Southeast of Lowell, a county road follows the Selway River 21 miles to just below Selway Falls. Near the junction of the Selway Road with Falls Point Road is Slims Camp, where an RV/trailer pad affords an opportunity to camp near the eastern edge of the Selway-Bitterroot Wilderness without having to “rough it.” O’Hara Bar Campground, seven miles from Lowell, is the largest of 13 Forest Service campgrounds in the area and is typically open by Memorial Day Weekend.

The Selway and Lochsa rivers feature intermediate- to expert-level whitewater rafting late May to early August. The Idaho Outfitters and Guides Association advises: “Due to the limited number of small groups allowed, booking a Selway trip requires advance planning. Only four outfitters operate on the river. They often book a year or more in advance. It is always worth checking for openings due to last minute cancellations.”

-State Highway 14

The South Fork Clearwater River bears witness to both the ancient Nez Perce Trail and the gold mining and homesteading that began during the second half of the 19th Century. Riverside campsites are especially popular with steelhead and chinook salmon anglers, who arrive in this remote valley during the weeks when the ocean-going fish pass through en route to their spawning grounds. State Highway 14 also parallels the northern edge of a 200,000-acre preserve. Unpaved roads reach three campgrounds on its edges; beyond them lies Buffalo Hump (elevation 8,939 feet), the tallest and most prominent point in the Gospel Hump Wilderness.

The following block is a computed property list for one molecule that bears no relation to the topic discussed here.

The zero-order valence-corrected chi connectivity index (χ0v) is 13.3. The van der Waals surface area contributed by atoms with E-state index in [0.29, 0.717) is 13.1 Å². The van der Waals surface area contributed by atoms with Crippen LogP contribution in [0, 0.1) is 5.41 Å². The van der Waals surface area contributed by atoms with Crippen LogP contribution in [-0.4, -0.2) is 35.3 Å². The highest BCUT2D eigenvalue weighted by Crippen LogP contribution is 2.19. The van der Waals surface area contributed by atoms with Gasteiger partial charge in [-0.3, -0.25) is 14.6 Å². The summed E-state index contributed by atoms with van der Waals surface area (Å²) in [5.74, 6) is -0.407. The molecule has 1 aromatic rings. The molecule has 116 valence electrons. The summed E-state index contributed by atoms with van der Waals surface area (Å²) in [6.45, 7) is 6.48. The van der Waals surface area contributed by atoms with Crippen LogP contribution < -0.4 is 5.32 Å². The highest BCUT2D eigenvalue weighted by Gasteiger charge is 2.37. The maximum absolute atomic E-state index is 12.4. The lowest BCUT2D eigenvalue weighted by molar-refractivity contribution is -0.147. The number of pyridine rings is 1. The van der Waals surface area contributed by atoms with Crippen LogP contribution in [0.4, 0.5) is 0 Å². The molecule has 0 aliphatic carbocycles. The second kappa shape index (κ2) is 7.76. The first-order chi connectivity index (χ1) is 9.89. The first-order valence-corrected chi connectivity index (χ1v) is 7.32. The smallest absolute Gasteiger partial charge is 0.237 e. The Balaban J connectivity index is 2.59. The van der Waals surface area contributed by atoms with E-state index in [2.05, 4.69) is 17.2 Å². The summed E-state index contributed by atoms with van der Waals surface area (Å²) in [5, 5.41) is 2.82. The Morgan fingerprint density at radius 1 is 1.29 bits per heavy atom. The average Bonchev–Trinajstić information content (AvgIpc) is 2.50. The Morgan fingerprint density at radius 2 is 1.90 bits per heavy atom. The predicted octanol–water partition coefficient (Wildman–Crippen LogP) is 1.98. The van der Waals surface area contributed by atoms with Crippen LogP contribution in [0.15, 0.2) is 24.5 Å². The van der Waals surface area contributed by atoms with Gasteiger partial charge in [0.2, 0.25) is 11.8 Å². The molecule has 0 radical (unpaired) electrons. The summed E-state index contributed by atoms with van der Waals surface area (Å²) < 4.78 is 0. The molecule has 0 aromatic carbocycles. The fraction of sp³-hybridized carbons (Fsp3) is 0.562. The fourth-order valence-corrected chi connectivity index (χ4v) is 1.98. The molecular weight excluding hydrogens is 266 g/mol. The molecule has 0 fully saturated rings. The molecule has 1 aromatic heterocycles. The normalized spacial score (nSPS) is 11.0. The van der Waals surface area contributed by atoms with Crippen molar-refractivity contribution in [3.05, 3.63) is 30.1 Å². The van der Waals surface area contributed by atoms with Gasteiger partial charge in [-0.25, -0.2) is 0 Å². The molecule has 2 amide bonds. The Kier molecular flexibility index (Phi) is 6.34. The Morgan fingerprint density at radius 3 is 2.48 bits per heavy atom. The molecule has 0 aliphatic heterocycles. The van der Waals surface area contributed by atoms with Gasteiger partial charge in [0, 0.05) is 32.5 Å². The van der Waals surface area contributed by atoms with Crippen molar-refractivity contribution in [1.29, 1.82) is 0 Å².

Salmon River

The Salmon River drains more than 14,000 square miles – about a sixth of the state’s entire area – and by virtue of its location, tiny Riggins is a hub for many of Idaho’s river users. Outfitters and guides based here provide seasonal services including rafting, fishing and jet boat trips.

About 30 miles upstream from Riggins, the east-bound road along the north edge of the 2.3 million-acre Frank Church-River of No Return Wilderness dead ends at the Vinegar Creek Boat Ramp, beyond which only jet boats travel up-river.

-U.S. 95

North of Riggins, U.S. Highway 95 parallels the Salmon River, providing easy access to riverside picnic areas and campgrounds. From the highway, an unpaved connection to the Gospel Hump Wilderness ends at Rocky Bluff Campground. Eight miles south of Grangeville, the highway begins its ascent and overlooks the White Bird Battlefield, a National Parks Service site that marks the location of the first shots of the 1877 Nez Perce War. A view of Idaho’s Camas Prairie unfurls north of White Bird Hill.